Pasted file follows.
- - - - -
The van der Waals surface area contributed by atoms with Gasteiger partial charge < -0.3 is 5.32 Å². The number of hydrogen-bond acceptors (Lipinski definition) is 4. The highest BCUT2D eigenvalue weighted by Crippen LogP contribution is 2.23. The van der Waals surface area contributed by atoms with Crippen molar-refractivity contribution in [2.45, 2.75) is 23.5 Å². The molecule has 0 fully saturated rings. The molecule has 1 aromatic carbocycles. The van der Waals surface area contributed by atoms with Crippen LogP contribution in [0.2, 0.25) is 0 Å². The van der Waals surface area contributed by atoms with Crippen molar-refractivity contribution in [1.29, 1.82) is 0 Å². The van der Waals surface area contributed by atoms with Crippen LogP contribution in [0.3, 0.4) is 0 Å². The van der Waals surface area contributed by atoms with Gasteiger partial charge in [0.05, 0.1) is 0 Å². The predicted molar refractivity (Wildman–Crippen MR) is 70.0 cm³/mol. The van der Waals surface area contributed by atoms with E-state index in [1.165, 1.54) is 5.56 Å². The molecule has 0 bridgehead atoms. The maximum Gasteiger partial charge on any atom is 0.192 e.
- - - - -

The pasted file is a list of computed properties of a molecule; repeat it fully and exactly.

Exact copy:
The van der Waals surface area contributed by atoms with Gasteiger partial charge < -0.3 is 5.32 Å². The number of hydrogen-bond acceptors (Lipinski definition) is 4. The highest BCUT2D eigenvalue weighted by Crippen LogP contribution is 2.23. The van der Waals surface area contributed by atoms with Crippen molar-refractivity contribution in [2.45, 2.75) is 23.5 Å². The molecule has 0 fully saturated rings. The molecule has 1 aromatic carbocycles. The van der Waals surface area contributed by atoms with Crippen LogP contribution in [0.2, 0.25) is 0 Å². The van der Waals surface area contributed by atoms with Crippen molar-refractivity contribution in [1.29, 1.82) is 0 Å². The van der Waals surface area contributed by atoms with Crippen LogP contribution in [0.3, 0.4) is 0 Å². The van der Waals surface area contributed by atoms with Gasteiger partial charge in [0.05, 0.1) is 0 Å². The predicted molar refractivity (Wildman–Crippen MR) is 70.0 cm³/mol. The van der Waals surface area contributed by atoms with E-state index in [1.165, 1.54) is 5.56 Å². The molecule has 0 bridgehead atoms. The maximum Gasteiger partial charge on any atom is 0.192 e.